Levitation Review: Föllakzoid, The Men, Vuelveteloca
Guitarist’s pedalboard steals the show
By Kevin Curtin,
12:20PM, Sat. Apr. 28, 2018
How long are the Andes? How high is space? These questions floated in my mind Friday night at Barracuda while enjoying sounds from the rich psych soil of Santiago Chile. The answers: 4,500 and 62 miles, respectively.
The hard-hitting, machine-like pummel of drummer Juan Manuel Gili made Vuelveteloca’s arrival feel like a helicopter had landed in the backyard of the club. “Alta Montana, a standout track on new LP Sonora, released by UK psych label Fuzz Club, found the South American quartet laying out its crisp, driving, riff-mongering take on psychedelia as lorded over by the gamma ray vocals of diminutive frontman Tomás Olivos. Despite a malfunctioning bass amp that vanquished any low-end from their swelling jams, a growing crowd spoke enough Spanish to show appreciation: “Viva Chile!”
Interspersing Vuelveteloca and countrymen Föllakzoid, Brooklyn’s the Men tossed off a set of calloused-handed, full-spirited, workingman rock. Leaning heavily on 2018 LP Drift, the quartet lit off with the frantic raw power punk of “Killed Someone” and their energy remained propulsive even when slowing down for “Sleep.” A unrecorded closing number found co-vocalist/guitarist/saxophonist Nick Chiericozzi pumping out poetic lines with a distinctly Beefheartian delivery that satiated us before the less lyrical headliner.
Hand-dancing like a techno DJ, strutting Prince-like, and pantomiming instructions to the keyboard player before even touching a pick to the strings, Föllakzoid’s Domingo García-Huidobro – decked in a full length dress – exists as an uncommon brand of guitar hero. Wielding a Pollock-like sonic paintbrush, his Fender Jaguar rarely emitted more than three separate notes in each of the two 25-minute overtures that made up the trio’s headlining set, but he freaked them into glorious mutations of infinity echo and electronic squalls with ingenious knob-turning. In essence, his pedalboard was the star of the show.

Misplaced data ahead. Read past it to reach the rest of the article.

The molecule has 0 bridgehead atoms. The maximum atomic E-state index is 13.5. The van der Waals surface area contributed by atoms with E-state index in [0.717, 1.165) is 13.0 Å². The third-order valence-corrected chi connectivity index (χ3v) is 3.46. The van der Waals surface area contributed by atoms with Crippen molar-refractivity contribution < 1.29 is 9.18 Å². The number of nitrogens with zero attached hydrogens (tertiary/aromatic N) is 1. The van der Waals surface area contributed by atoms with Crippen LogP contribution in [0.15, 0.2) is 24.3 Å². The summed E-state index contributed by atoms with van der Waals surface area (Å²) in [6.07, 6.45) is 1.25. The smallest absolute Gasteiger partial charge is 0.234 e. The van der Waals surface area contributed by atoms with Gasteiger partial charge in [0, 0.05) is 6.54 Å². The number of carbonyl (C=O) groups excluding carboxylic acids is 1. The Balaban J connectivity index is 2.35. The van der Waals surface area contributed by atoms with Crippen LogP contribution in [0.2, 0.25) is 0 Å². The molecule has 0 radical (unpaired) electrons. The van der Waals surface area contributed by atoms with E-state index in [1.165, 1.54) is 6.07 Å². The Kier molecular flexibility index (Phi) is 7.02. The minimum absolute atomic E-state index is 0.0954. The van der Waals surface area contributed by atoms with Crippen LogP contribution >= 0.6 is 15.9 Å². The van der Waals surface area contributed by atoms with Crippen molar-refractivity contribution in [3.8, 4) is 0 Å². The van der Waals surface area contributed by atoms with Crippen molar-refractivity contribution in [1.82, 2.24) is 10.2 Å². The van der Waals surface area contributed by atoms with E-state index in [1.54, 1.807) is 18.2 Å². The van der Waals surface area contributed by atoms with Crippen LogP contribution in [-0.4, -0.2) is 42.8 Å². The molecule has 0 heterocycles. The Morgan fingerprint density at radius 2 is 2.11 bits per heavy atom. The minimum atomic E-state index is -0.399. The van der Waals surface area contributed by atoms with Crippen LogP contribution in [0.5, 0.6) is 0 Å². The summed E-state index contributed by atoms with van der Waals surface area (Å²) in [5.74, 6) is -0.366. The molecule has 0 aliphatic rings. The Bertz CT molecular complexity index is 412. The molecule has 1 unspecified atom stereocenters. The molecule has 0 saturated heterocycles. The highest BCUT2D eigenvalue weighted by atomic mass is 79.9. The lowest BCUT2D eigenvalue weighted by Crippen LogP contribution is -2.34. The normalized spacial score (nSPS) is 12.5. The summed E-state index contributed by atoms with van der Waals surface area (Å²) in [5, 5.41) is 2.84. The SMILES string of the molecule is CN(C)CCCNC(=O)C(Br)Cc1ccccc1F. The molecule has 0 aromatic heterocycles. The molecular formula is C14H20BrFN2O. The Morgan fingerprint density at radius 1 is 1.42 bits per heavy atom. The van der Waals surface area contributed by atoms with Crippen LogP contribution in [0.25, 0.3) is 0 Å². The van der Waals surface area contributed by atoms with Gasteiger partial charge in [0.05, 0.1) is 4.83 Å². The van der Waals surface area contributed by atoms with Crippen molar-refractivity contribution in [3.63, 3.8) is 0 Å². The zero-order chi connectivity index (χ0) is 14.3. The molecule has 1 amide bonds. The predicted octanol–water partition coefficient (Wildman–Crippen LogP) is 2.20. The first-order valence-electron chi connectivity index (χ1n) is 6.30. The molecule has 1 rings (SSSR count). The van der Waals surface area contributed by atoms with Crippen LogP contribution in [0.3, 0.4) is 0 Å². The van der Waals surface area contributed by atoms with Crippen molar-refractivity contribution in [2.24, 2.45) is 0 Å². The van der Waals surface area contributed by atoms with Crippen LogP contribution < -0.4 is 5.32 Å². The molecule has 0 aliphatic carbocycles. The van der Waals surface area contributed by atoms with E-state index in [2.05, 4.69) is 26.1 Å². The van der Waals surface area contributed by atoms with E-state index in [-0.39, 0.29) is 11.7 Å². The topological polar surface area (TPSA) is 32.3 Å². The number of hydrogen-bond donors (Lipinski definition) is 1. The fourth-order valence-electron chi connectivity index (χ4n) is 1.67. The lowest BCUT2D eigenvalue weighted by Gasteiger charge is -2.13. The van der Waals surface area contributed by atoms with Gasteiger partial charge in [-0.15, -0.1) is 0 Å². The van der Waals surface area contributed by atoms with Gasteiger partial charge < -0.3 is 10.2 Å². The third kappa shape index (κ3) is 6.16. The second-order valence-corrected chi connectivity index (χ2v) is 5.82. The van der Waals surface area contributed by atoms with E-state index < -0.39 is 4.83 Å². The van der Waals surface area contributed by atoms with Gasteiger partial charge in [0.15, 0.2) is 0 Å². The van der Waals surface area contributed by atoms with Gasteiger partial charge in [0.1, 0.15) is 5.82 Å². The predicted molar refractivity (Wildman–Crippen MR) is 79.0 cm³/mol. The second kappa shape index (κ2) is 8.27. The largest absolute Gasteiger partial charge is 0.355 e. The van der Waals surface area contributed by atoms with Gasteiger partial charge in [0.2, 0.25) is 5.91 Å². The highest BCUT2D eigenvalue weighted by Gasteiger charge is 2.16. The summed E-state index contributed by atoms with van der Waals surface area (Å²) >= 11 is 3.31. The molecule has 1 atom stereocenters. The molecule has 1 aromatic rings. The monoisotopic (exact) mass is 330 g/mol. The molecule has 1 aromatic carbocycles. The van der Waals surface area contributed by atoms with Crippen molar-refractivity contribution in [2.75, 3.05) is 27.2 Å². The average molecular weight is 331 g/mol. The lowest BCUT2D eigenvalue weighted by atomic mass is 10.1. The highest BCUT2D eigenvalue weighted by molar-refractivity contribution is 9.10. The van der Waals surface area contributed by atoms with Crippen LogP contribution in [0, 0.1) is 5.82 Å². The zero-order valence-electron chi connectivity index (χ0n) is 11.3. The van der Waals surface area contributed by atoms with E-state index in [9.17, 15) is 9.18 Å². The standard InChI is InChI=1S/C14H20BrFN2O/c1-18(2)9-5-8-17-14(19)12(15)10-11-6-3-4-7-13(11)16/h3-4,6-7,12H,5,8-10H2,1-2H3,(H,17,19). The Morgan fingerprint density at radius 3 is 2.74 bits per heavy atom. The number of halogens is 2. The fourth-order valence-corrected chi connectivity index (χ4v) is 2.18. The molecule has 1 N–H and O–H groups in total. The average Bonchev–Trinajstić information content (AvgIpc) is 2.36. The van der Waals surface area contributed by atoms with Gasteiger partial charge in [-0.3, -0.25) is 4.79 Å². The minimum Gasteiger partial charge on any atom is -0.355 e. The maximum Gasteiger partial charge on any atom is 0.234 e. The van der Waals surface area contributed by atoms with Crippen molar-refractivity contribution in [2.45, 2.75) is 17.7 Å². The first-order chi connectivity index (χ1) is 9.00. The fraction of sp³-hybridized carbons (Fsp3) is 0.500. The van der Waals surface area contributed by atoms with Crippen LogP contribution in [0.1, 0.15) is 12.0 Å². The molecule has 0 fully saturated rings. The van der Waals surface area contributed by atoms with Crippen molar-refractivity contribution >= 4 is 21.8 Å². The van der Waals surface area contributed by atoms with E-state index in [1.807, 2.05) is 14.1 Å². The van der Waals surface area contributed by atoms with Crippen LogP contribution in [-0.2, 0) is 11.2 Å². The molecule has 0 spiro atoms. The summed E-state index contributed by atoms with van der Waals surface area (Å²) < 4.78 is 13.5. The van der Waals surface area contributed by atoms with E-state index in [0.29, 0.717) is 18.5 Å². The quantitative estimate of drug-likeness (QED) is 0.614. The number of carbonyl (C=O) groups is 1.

Meanwhile, the fuel for Föllakzoid’s predominantly instrumental kraut-trance spaceship was drummer Diego Lorca, who was remarkably sturdy and effective in the 130bpm dance beat he slammed throughout the 50-minute set. The Sacred Bones-signed trio remains extremely minimal in melodic composition, but rhythms are what creates atmosphere and Föllakzoid is a rhythm band, every instrument effectively employed as percussion.
Dance music for people who don’t dance, Friday’s show embodied a sort of psych rave. Bathed in liquid lights, García-Huidobro hammed it up for the crowd – biting off his wristband, contorting backwards onto the floor, and posing – while the rhythm section swung the musical version a hypnotist’s pendulum. The audience remained conscious, hollering between bursts of supernova guitar.